The Writer's Life: Film & Book Reviews, Observations, and Stories
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Martello Tower

It’s bright and clear today, but cold. The manager at the hotel just told me he’s resigning. He can handle the breakage, he said, but not the fact that the tradesmen never show up to fix anything. He said he’s going to take a trip around the world, something I’ve heard many of the Irish under thirty say, who have a hankering to get off the island for a while.

When it warms up, I’ll head up the coast on my rented bicycle toward Bell Harbour and Martello Tower, which I can see from my window here in the pub/dining room. It’s about a mile and a half as the crows flies (the crows here are gray and white and the ravens are black), but several miles along the road. One of the things I’ve learned in Ireland is that there is no straight line between two points.

I’ll have photos when I return, and will add them to this post. If you don’t hear anything from me, check at the surgery.

martello.jpgNaturally, the trip was longer and windier than I expected, but more fun and interesting for it. The tower was on a point of land which could only be reached by going five or six miles along the coast and then a mile or so into a peninsula which juts into the sea. I’m back at the Limestone writing about my adventure, but getting a pint is proving to be as difficult as seeing Martello Tower. The hotel’s pub is full of characters from “Waiting for Godot,” nodding back and forth, and speaking in a tongue I can’t understand. Perhaps I’m a bit tired. I’ll post some of the shots I took today under my Irish photos.

February 6, 2008   1 Comment

The Flotsam and Jetsam of Irish Life

paper_studio.jpgRebecca has created a paper studio out of the flotsam and jetsam of Irish life. Fibers from a garden left fallow for winter, a castoff vat from behind the school, woolen blankets from a secondhand shop in Ennis, a paint stirrer to break down the pulp, and an old press Robert (the school’s wondrous wizard) found somewhere on his travels. It’s beginning to look and smell like a real paper studio.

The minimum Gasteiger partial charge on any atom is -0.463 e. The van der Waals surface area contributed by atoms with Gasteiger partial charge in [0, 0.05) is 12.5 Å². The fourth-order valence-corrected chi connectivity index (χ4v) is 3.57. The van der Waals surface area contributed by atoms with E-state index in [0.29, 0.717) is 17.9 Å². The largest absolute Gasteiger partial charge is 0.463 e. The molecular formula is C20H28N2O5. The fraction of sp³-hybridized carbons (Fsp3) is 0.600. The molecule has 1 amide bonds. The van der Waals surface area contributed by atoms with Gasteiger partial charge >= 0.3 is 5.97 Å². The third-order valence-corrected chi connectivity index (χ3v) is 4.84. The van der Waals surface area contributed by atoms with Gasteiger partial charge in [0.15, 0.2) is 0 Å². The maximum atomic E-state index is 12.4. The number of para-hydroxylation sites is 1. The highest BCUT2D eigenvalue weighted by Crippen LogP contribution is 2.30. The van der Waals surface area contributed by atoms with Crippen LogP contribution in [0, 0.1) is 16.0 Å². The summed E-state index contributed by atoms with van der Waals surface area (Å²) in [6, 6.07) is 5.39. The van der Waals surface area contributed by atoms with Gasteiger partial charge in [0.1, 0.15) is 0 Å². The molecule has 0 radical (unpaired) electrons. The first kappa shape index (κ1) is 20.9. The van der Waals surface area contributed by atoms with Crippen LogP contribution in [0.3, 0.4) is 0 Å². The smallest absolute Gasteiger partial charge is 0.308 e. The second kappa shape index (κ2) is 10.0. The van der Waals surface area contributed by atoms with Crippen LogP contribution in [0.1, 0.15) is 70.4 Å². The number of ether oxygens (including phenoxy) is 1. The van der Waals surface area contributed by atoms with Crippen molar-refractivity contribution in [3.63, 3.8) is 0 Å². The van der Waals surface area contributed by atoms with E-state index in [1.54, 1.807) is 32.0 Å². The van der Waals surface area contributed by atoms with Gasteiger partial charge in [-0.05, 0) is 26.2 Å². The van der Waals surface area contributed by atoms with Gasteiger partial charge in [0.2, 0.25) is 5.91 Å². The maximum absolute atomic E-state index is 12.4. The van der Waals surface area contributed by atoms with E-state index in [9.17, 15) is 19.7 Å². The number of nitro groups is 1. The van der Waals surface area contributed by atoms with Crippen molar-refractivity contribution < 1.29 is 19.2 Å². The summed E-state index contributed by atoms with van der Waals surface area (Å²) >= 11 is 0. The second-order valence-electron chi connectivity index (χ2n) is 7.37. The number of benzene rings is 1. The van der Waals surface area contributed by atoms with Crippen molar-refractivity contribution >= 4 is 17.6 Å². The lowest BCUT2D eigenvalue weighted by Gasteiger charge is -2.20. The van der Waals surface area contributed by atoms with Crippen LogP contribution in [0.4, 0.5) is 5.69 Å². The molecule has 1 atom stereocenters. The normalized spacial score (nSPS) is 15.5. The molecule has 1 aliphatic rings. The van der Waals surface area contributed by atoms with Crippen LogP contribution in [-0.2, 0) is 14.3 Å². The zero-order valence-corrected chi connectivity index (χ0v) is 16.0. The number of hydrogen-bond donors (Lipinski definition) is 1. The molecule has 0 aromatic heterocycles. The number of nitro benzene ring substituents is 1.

standoff.jpgYesterday, Gordon D’Arcy placed the ages of ancient man (stone, bronze, iron) onto the Irish landscape in the Burren. On a narrow road on our way to see a wedge tomb we met a tractor and trailer which was as wide as our bus. Every inch of the road was used to sneak past.

February 2, 2008   1 Comment

Ancient Right-of-Way

Property is sacred in the Burren and in most of the rest of Ireland. One would never think of crossing another man’s plot of ground, surrounded by thick walls made of rock, unless it were a matter of life and death. When I discovered there was an old right-of-way between Ballyvaughan and the Burren College of Art, I had to find it and traverse it. When I asked Gordon D’Arcy, one of the area’s foremost naturalists, about it, he said that part of the path was under a turlough. Naturally, being curious, I had to find out for myself. So after dropping some things off at the college, I took a little-used road that cut through the landscape and found a series of steps in a stone wall which seemed to indicate a path, crossed the field where there across_the_turlough.jpgwas a trace of feet through the grass, and then across another wall into the thick hazel. Sure enough, once there I found painted arrows on the limestone slabs and pieces of plastic tied to the branches to identify the ancient right-of-way. It skirted one turlough near the college and another farther on, but when I got close to Ballyvaughan it ran straight through another (see the photo), and I had to invent a way over walls and a barbwire fence until I emerged near the playing field and school. It was a muddy adventure, but, luckily, I managed to avoid both farmers and bulls.

January 14, 2008   Comments Off on Ancient Right-of-Way